During the pandemic, doctors came together to push for political change. We must continue to use our newfound voice, says Samantha Batt-Rawden
This time last year the UK’s covid situation was in freefall, with our prime minister hospitalised by the virus, intensive care beds filling up, and the number of deaths rising sharply. As we fought to save lives, the spectre of what had happened in Italy weighed heavily on all of us. It was every intensivist’s worst fear: that we might have to ration care if our resources became overwhelmed.
Despite all they had faced, our Italian colleagues had taken the time to reach out to the intensive care community in the UK. In February 2020 I had sat in on Zoom calls and listened to their stark warnings about what would come to pass if the UK did not act quickly. We were a few weeks behind Italy, we heard. In that moment, the UK had a brief window of opportunity to prevent the scale of loss of life seen elsewhere. This was an opportunity we would let slip right through our fingers.
By March 2020 it became clear to doctors just how much trouble we were in. Lockdown would continue to be delayed, even as cases rose up all around us. Instead, we heard the mantra “the NHS is well prepared for coronavirus” again and again and again.
NHS staff knew different. The effects of years of under-resourcing had been laid bare by the toughest winter for the NHS yet. Rota gaps were numerous. Waiting times had spiralled. We were having to close ICU beds as we just didn’t have the staff to care for patients that would fill them.
The NHS was already on its knees. As doctors, we went into fighting this virus with one hand tied behind our backs.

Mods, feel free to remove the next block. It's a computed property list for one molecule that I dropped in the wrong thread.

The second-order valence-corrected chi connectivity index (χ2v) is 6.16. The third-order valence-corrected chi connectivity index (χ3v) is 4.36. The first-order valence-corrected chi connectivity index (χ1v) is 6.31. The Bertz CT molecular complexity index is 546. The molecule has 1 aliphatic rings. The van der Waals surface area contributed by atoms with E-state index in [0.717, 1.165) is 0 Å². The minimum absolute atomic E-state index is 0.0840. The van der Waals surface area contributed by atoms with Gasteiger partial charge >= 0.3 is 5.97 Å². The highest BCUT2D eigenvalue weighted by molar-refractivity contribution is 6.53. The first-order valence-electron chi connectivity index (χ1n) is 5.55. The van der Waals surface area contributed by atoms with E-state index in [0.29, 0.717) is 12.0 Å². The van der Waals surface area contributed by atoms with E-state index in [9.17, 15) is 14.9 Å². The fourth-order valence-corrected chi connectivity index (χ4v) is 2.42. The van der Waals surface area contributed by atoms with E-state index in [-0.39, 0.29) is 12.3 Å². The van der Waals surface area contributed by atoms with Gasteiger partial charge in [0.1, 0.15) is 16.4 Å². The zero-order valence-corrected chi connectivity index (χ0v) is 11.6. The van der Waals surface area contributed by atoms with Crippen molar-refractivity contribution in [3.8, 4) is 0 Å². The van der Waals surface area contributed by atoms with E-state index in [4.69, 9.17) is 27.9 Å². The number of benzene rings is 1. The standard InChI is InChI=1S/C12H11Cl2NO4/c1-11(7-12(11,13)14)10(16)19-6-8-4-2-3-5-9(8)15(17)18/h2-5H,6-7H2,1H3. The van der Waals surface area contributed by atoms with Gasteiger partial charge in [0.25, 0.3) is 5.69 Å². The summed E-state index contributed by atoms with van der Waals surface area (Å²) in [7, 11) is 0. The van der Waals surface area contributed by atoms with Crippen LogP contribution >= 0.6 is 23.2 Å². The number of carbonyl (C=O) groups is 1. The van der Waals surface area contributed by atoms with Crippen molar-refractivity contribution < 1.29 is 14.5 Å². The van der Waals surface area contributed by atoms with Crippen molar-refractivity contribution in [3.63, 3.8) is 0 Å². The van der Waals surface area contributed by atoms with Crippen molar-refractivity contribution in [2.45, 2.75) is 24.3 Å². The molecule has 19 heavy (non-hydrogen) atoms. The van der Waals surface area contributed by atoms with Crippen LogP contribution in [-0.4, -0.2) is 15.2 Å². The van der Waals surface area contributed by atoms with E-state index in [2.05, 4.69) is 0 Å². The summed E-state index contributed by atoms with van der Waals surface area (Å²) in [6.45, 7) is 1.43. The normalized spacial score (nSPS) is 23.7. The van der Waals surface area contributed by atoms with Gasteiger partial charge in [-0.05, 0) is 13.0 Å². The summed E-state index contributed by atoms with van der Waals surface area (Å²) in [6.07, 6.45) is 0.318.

Finding a voice
Doctors had been shouting from the rooftops about safe staffing levels for some time. The profession had come together to warn about the impact of the Modernising Medical Careers programme, the pensions crisis, and of course the imposition of the junior doctor contract on the faltering recruitment and retention of staff.
The various crises that have rocked our profession have steadily been making doctors more politically aware. For me the tipping point was the case of trainee paediatrician Hadiza Bawa-Garba. It was this that pushed me to form the Doctors’ Association UK (DAUK), with the aim of giving frontline doctors back the voice they had lost.
Yet doctors’ repeated warnings went unheeded, and decisions made under the previous health secretary Jeremy Hunt came back to roost as the true scale of the pandemic was realised.
A breakdown in trust
In the early days of the pandemic, rightly or wrongly, the crisis was treated as a level 4 major incident, with all communication funnelled through NHS England. In the spring of 2020 our inbox at DAUK filled up with emails from doctors who had been prevented from speaking out on social media or giving interviews to the press, especially regarding a lack of personal protective equipment (PPE). Several were even disciplined for doing so.
In my opinion this strategy contributed to a breakdown of trust between the government and the public. Unlike the scenes we saw coming out of Italy, the scale of the crisis in the UK was not shown publicly. It is not too big a leap to say that this led to a situation where some people continued to break the lockdown rules, simply not believing that things were “really that bad.” Meanwhile, those of us working on the frontline were broken and traumatised by what we had seen. The disconnect was palpable.
Having lived through the disaster of the first wave after the concerns of frontline staff were roundly ignored, doctors were more resolute to speak up a second time. As we watched on through autumn and early winter, the government seemed more determined to save Christmas than lives.